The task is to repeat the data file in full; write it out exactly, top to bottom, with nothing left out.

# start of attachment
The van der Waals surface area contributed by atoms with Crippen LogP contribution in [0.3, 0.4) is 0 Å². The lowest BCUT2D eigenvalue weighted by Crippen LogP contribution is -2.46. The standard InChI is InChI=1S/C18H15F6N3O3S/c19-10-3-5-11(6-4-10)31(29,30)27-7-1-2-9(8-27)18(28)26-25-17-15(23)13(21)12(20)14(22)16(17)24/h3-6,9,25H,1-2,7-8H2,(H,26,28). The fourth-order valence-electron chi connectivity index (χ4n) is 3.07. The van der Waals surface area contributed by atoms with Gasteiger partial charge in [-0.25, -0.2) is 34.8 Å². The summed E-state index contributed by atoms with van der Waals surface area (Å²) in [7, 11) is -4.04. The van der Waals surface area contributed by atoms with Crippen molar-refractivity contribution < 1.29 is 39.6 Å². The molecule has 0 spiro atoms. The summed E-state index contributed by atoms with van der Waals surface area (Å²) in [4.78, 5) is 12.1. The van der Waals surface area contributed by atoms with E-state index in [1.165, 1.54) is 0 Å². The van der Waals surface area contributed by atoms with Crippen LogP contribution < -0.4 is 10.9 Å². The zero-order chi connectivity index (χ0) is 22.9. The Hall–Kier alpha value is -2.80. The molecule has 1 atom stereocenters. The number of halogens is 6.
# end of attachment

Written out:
The van der Waals surface area contributed by atoms with Crippen LogP contribution in [0.3, 0.4) is 0 Å². The lowest BCUT2D eigenvalue weighted by Crippen LogP contribution is -2.46. The standard InChI is InChI=1S/C18H15F6N3O3S/c19-10-3-5-11(6-4-10)31(29,30)27-7-1-2-9(8-27)18(28)26-25-17-15(23)13(21)12(20)14(22)16(17)24/h3-6,9,25H,1-2,7-8H2,(H,26,28). The fourth-order valence-electron chi connectivity index (χ4n) is 3.07. The van der Waals surface area contributed by atoms with Gasteiger partial charge in [-0.25, -0.2) is 34.8 Å². The summed E-state index contributed by atoms with van der Waals surface area (Å²) in [7, 11) is -4.04. The van der Waals surface area contributed by atoms with Crippen molar-refractivity contribution < 1.29 is 39.6 Å². The molecule has 0 spiro atoms. The summed E-state index contributed by atoms with van der Waals surface area (Å²) in [4.78, 5) is 12.1. The van der Waals surface area contributed by atoms with E-state index in [1.165, 1.54) is 0 Å². The van der Waals surface area contributed by atoms with Crippen LogP contribution < -0.4 is 10.9 Å². The zero-order chi connectivity index (χ0) is 22.9. The Hall–Kier alpha value is -2.80. The molecule has 1 atom stereocenters. The number of halogens is 6.